Is social media to blame for Tharoor family tragedy? Vir Das responds

Last Updated: Mon, Jan 20, 2014 10:42 hrs

​Vir Das posted an open letter regarding the recent Tharoor family tragedy, on his Facebook page. Here, he expresses why social media is not to blame for Sunanda Pushkar's sudden demise. Below is the excerpt. Read on to find out who he points the finger at in the letter titled, 'TWITTER BAD'? 'FACEBOOK EVIL'? OR 'WE STUPID'?

Dear All…………and Mr. Shinde,

Something strange is happening. Yesterday, I spent my day on the phone being asked by numerous journalists whether I think, Twitter had caused the tragedy that befell the Tharoor family this week. Today begins with me waking to news of your govt, my govt, saying that social media must be checked and is harmful.

Sometimes sir, I tweet about my breakfast. Sometimes, I post pictures of my bulldog. Other times, I’m a wise-ass who throws spitballs at the nation I reside in, points fingers at the leaders I’ve elected, and parodies people who make mistakes.

Why do I do it? It is because I’m a comedian and I consider it my livelihood? Nope. Am I a rage defined citizen looking for the ‘pappu of the day’? Nope.

Am I a voyeur who is living vicariously through the lives of others?

Nope……I’m just on twitter.

There is no good way to say this so let’s just put it out there directly: Sunanda Pushkar passed away in what seemed like tragic and really heartbreaking circumstances. She had gone out on twitter, had a spat with someone, and her marital problems were public in a matter of hours.

When I initially heard about the spat on twitter, I tweeted ‘Hell hath no fury like a woman with your password’. That’s all I felt at the time. Did I get into their marital problems? Come up with Tharoor affair jokes or stupid graphics? No.

Not because I think it was wrong to do so, not because it wasn’t happening at the time, not because it hasn’t been done with every single world leader from Clinton to Obama to Sarkozy, but just because that’s not what I felt about the situation. I’ve been in enough relationships to know that they get tough sometimes, and I thought the public twitter spat seemed strange.

Today’s news channels and newspapers are filled with gloriously sanctimonious pieces about the faults of Twitter. Pieces edited by the same vultures who camped outside their house, parked OB vans in their yards, get 20 person panels to discuss 2 people for millions of viewers, and put them on the front page way before their tragedy took an even darker turn. Because it’s okay to assign responsibility to everyone else, as long a they are not ‘Editor-of-Something’.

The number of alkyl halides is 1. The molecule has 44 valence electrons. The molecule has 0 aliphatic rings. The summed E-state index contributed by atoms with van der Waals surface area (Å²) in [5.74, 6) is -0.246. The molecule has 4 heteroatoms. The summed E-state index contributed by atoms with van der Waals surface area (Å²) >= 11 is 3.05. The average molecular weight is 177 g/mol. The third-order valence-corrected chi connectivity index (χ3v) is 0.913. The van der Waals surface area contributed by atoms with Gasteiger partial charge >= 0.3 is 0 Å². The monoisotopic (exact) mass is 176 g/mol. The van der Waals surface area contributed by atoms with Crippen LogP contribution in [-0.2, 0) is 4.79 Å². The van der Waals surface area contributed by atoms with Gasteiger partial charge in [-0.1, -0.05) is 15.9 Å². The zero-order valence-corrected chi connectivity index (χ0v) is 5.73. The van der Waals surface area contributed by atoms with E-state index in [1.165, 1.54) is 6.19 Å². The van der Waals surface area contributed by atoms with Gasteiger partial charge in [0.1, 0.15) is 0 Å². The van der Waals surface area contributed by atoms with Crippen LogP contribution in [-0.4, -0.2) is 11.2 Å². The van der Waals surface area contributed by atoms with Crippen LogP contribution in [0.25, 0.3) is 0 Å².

Social Media is where I feel connected to the sentiment of an entire nation, and yet it’s where one Modi joke leads to three hours of hateful messages on my time line. It’s where I’ve grieved during our nation’s tragedies, and received strength during mine. As an artist twitter is where I publicize every single piece I create, and its where I’m exposed to every single artist I admire. It’s where we yell about women’s safety, and support Aam aadmi parties.

Twitter is where animals get adopted, its where patients get blood, charities get support, trolls get their jollies, and Alok Nath gets to trend. Twitter is where I follow both Shah Rukh Khan and Kamaal R Khan. Freedom to say what you are thinking is at the core of everything I just listed. We are now seemingly afraid of a medium that was specifically designed for sporadic and uncontrollable expression. Nowhere is this fear more prevalent than in our leadership.

Twitter Sir, is where we as a nation collectively discussed how disappointed we were in your govt’s meager response to a horrific gang-rape in Delhi. That lead to news headlines, the organization of protests, and the change in our policies. Effectively, twitter lead our leadership, which was seriously lacking.

If the take-away from this horrible sad incident is that we are to submit to censorship on twitter, to tone-down, and to be wary of commenting on the behavior of our public officials, then I would be a little sad. Also, that is a very slippery slope.

If the take-away from this is that we should exercise our own moral compass on every single post or public communication that we put out. I think that’s completely fair.

I don’t expect twitter to take responsibility for the things that happen in my country, and I am willing to take complete responsibility for who I am on twitter.

I’m a comedian, and a citizen, and a miniscule public figure and I’ve accepted the social media consequences of all three. The RTs, the trolls, the hate and the love….because I value the freedom.

If you’re a part of hateful tweeting, lynch-mob mentality, cruel commentary, communal sentiments or militant political support…it’s because you’re an idiot. The fact that your account exists isn’t to blame, you are.

That’s all I have to say.

With regards to the future Sir, I think I can speak for a comedy community and a fair amount of citizens when I say: While it’s still legal, I’ll see you in my next tweet.


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